1918 saw a pandemic popularly known as the ‘1918 Influenza’ (Jordan, Tumpey et al., 2019). It is tempting to compare it with the current pandemic (Santayana, 1905). However, the mode of spread, the mutation capacities of the virus RNA, and the trade-off between economic activity and public health due to the mitigation measures implemented, demonstrate disparities.

COVID-19’s 14-day incubation allowed its rampant spread with minimal detection, mostly via travellers unaware of being infected

A major factor for the 1918-1919 pandemic was due to soldier mobilisation during World War I. Soldiers travelled by the thousands in troop ships and interacted with civilians at transit hubs, which led to the first wave of the 1918 Influenza. The second, more deadly wave was due to infection via sea and rail routes used by soldiers as they demobilized (Weber, Freeman, 2020). Today, the global economy has mobilised people internationally and domestically, requiring frequent travel. COVID-19’s 14-day incubation allowed its rampant spread with minimal detection, mostly via travellers unaware of being infected (Linas, 2020). The new coronavirus could become as deadly as the 1918 Influenza, which is estimated to have killed in excess of 40 million people (p.108 of Donaldson, 2017).

Influenza is seasonal and mutates rapidly in winter months, but new vaccinations are available annually. The new coronavirus, however, has a lower mutation rate.

SARS-CoV-2 and the 1918 Influenza are RNA viruses, which mutate as they multiply. They react differently in every species, with varying levels of infection and mortality. Influenza is seasonal and mutates rapidly in winter months, but new vaccinations are available annually. The new coronavirus, however, has a lower mutation rate. Despite its rapid spread, there have been less than 10 mutations from the initial RNA sequence. This reduces the ability to predict future waves. Non-pharmaceutical control measures such as quarantine, wearing masks, social distancing, and regular handwashing have been the only interventions proven successful for reducing infection rates. As COVID-19 is not as predictable as influenza ‘waves’ in terms of seasonal oscillations and expected RNA mutations, it is harder to mitigate the virus (Weber, Freeman, 2020).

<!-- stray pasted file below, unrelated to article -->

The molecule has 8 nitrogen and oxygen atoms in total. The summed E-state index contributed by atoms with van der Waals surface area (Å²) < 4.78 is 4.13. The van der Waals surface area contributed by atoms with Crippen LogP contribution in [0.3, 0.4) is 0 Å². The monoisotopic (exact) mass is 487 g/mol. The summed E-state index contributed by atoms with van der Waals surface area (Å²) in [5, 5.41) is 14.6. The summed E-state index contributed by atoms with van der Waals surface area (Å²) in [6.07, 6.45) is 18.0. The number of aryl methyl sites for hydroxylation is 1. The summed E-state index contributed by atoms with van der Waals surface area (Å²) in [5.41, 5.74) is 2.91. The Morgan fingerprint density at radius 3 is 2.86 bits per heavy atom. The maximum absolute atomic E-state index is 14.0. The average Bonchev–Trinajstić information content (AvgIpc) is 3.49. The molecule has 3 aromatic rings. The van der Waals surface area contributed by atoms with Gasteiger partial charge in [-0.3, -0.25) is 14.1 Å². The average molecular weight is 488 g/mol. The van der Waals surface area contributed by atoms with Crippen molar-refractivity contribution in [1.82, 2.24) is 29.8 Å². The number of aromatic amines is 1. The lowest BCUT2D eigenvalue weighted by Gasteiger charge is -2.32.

In the medium term, social distancing and school closures in 1918 had better economic outcomes than they currently do because society is more interconnected today.

In the medium term, social distancing and school closures in 1918 had better economic outcomes than they currently do because society is more interconnected today. Pressure to ‘reopen’ communities and trade and also contain the new coronavirus to stabilise the global economy demonstrates the massive trade-off between public health and global economic activity (Eberts, Brown, 2020). Several governments have stated that the “consequences of economic meltdown could be even more deadly than the disease.” Along with combating the virus, mitigation measures for COVID-19 present the challenge of providing financial support to those in need and restarting the economy. A sustained economic recovery is a pre-requisite to a sensible public health approach. Both must work in tandem since they are interdependent (Hammer, Hallegatte, 2020).

The 1918 Influenza has become a reference point, allowing us to visualise the progress and end of the current pandemic. However, in the present pandemic, the scientific complexities of the new coronavirus must be considered to gain a realistic perspective for public health and policy. The trends in mobilisation, genetic makeup, and economic repercussions of both pandemics shows that “history does not repeat itself, but it often rhymes” because it challenges people to expand the value of history’s embedded wisdom (Banaszynski, 2019).

By Samia Khan

A contributor and member of the Cov360 team

21 July 2020

Cover Image:

Image source: National Library of Medicine — History of Medicine resource.nlm.nih.gov/101580385

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